Whenever I’m in a retrospective frame of mind, considering questions like “What one person had the greatest influence on your life?” or “Who’s the most remarkable individual you ever got to know?” I immediately think of Mr. Ingle.
I’m older now than he was the years I knew him and yet I can’t bring myself to call him anything other than Mr. Ingle. It’s a little like calling Queen Elizabeth Lizzie. The respect Mr. Ingle garnered, as a high school drama teacher – you don’t mess with that. And the man was legendary. Audiences would regularly travel miles to see the shows he directed, not knowing a single kid in the cast. Mr. Ingle was the attraction, and they were always fairly fantastic.
Or, it’s possible those strangers-to-all-the-students were coming in the hopes of saying “I saw a star before he became famous.” In three decades of teaching high school, nobody taught a higher quantity of future stars. Yvette Mimieux, Stefanie Powers, Barbara Hershey, Julie Kavner, Swoosie Kurtz, Rob Reiner, Albert Brooks, Richard Dreyfuss, Joanna Gleason, Laraine Newman, David Schwimmer and Nicolas Cage, to name just a few. I can vividly recall, while I was feasting on his classes, some newspaper referring to “John Ingle’s talent factory.” You burst with pride to be a part of such a thing.
It’s often said that great directors set up a fertile environment in which artists create. The shear quantity of us drama kids, the moths to Mr. Ingle’s flame, is astounding. The spring musical would have more people working on it – mostly behind the scenes – than all our school’s sports programs combined. The sets the kids constructed were so fabulous and of such high quantity, they were rented by other schools for their productions years and years afterwards. The auditorium – enormous in my memory – regularly sold out.
Our silver-haired Pied Piper often waxed enthusiastic about the power of theatre, the brilliance of various plays and musicals, and, most emotionally, the talents we possessed. “They’ll be throwing babies from the balconies,” he’d say, despite the fact there was only one balcony and the audience was discouraged from bringing infants. But this was his loving way of predicting we’d be wonderful – a self-fulfilling prophesy – and, above all, we felt loved. Maybe what I’m about to describe is a common cliché, but, at our school, an amazingly high percentage of kids had divorced parents. Year after year, the strong, benevolent father figure we saw, and looked forward to seeing, was Mr. Ingle. Were we drawn to him out of some basic child’s psychological need?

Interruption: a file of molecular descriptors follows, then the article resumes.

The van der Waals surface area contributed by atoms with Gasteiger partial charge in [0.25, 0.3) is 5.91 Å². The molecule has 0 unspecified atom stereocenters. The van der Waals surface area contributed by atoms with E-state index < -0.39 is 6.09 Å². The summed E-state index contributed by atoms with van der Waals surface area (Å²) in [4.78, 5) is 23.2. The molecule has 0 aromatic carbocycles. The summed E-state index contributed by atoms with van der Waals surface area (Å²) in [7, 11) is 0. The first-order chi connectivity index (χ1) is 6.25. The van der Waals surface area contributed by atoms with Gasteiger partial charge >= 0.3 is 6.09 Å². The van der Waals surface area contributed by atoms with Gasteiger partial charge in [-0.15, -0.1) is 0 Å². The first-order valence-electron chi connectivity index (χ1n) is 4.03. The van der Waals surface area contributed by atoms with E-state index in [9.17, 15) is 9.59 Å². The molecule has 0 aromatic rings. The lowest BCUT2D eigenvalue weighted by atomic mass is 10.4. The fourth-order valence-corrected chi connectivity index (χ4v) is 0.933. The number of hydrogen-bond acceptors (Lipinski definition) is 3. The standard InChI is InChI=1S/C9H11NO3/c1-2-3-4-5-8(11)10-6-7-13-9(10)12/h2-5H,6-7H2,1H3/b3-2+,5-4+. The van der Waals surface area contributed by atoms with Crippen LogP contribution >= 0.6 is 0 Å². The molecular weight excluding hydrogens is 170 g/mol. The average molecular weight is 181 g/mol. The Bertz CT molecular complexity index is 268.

It’s more likely, I think, that quality was the draw: we saw the shows and instantly wanted to be a part of his team. And we’d work our asses off in his classes and rehearsals. I think back on the other classes I took, mostly honors courses, and the other fine teachers I had: Did I work nearly as hard in any other subject? Not close.
As you know if you’ve read me before, I’m all about the writing of musicals. In Mr. Ingle’s musical theatre workshop, in studying what it takes to perform in musicals, I learned more about what it takes to write musicals than from any other single source. It was knowledge I couldn’t wait to apply. So, while in high school, I wrote three musicals, and pitched two of them to Mr. Ingle for possible production there. In Room 181, where we’d all hang out, right outside of his office, I played the entire score to The Great White Way and Through the Wardrobe for an audience of one: Mr. Ingle. He took me seriously. He asked the sorts of questions any producer might ask if they were giving a property serious consideration. In a story I’ll tell some other day, most of the script to Through the Wardrobe had been written in Room 181, on a non-electric typewriter. My collaborator and I sat there holding hands as Mr. Ingle announced the summer shows. He’d opted for You’re a Good Man, Charlie Brown instead. I thought “Well, that’s a good one, too.” That we were even in the running, in his eyes, was affirmation enough for me to continue writing these things. And the next thing I knew, my collaborator got Through the Wardrobe produced in England.
But enough about me. Here’s something that’s often wondered about great teachers: Would they have preferred it if they had done the thing they ended up teaching? Usually, this is a matter of mere speculation. Nobody can doubt that Mr. Ingle loved shaping young minds. That was his life’s work, and the source of considerable fame and accolades. And yet…
A couple of years after my sister excelled her way through the Ingle Performing Arts Department, the numbskulls on the School Board decided it was time to put the fifty-something stud horse out to pasture. (They could pay a younger teacher less.) So, with time on his hands, Mr. Ingle started going to auditions. Soon, he was getting tiny roles in films and TV. The roles got bigger, bit by bit, until he was cast as Edward Quartermaine on the popular soap opera, General Hospital. Suddenly, he was extremely famous for his thespian abilities.
I can see how that’s a very satisfying second act to his life, which ended on September 16 (he was 84), but something irrationally emotional in me has always been bothered by his fame. You see, lots of people can act. Becoming beloved on a soap opera – well, yes, a handful of people can do that. But to inspire, to instill a love for theatre, to get teens to voluntarily discipline themselves, all for art; and to do this at the highest possible level: Only Mr. Ingle could do that. Viewers of daytime television – God bless them – are feeling some sort of sadness over his death. But I had the incalculable honor of being directed by him several times (You should have seen my Bottom!) and spending a four-year moment basking in his glow. And as he said,
“This moment has never happened before, and will never happen again; therefore it must be perfect!”
And it was.